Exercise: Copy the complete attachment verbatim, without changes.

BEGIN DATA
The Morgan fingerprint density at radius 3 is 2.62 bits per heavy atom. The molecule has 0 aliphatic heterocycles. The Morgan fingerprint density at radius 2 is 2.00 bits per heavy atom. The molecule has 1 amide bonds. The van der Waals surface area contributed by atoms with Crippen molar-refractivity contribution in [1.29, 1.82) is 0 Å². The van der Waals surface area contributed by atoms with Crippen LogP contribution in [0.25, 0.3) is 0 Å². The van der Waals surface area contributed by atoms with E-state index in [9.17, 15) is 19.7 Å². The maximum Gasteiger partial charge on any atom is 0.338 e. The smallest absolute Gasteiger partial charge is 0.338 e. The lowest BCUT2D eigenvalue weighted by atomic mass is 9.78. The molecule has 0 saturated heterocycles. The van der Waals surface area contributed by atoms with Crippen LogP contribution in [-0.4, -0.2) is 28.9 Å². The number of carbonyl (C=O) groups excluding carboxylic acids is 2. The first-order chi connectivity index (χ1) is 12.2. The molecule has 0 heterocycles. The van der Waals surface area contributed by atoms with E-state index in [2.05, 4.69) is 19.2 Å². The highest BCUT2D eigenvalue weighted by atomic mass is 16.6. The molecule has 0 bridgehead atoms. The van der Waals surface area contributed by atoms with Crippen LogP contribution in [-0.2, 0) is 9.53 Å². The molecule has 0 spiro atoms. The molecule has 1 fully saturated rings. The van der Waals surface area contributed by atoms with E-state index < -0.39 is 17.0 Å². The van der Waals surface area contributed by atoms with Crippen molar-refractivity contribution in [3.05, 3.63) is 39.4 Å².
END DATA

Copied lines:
The Morgan fingerprint density at radius 3 is 2.62 bits per heavy atom. The molecule has 0 aliphatic heterocycles. The Morgan fingerprint density at radius 2 is 2.00 bits per heavy atom. The molecule has 1 amide bonds. The van der Waals surface area contributed by atoms with Crippen molar-refractivity contribution in [1.29, 1.82) is 0 Å². The van der Waals surface area contributed by atoms with Crippen LogP contribution in [0.25, 0.3) is 0 Å². The van der Waals surface area contributed by atoms with E-state index in [9.17, 15) is 19.7 Å². The maximum Gasteiger partial charge on any atom is 0.338 e. The smallest absolute Gasteiger partial charge is 0.338 e. The lowest BCUT2D eigenvalue weighted by atomic mass is 9.78. The molecule has 0 saturated heterocycles. The van der Waals surface area contributed by atoms with Crippen LogP contribution in [-0.4, -0.2) is 28.9 Å². The number of carbonyl (C=O) groups excluding carboxylic acids is 2. The first-order chi connectivity index (χ1) is 12.2. The molecule has 0 heterocycles. The van der Waals surface area contributed by atoms with E-state index in [2.05, 4.69) is 19.2 Å². The highest BCUT2D eigenvalue weighted by atomic mass is 16.6. The molecule has 0 bridgehead atoms. The van der Waals surface area contributed by atoms with Crippen LogP contribution in [-0.2, 0) is 9.53 Å². The molecule has 0 spiro atoms. The molecule has 1 fully saturated rings. The van der Waals surface area contributed by atoms with E-state index < -0.39 is 17.0 Å². The van der Waals surface area contributed by atoms with Crippen molar-refractivity contribution in [3.05, 3.63) is 39.4 Å².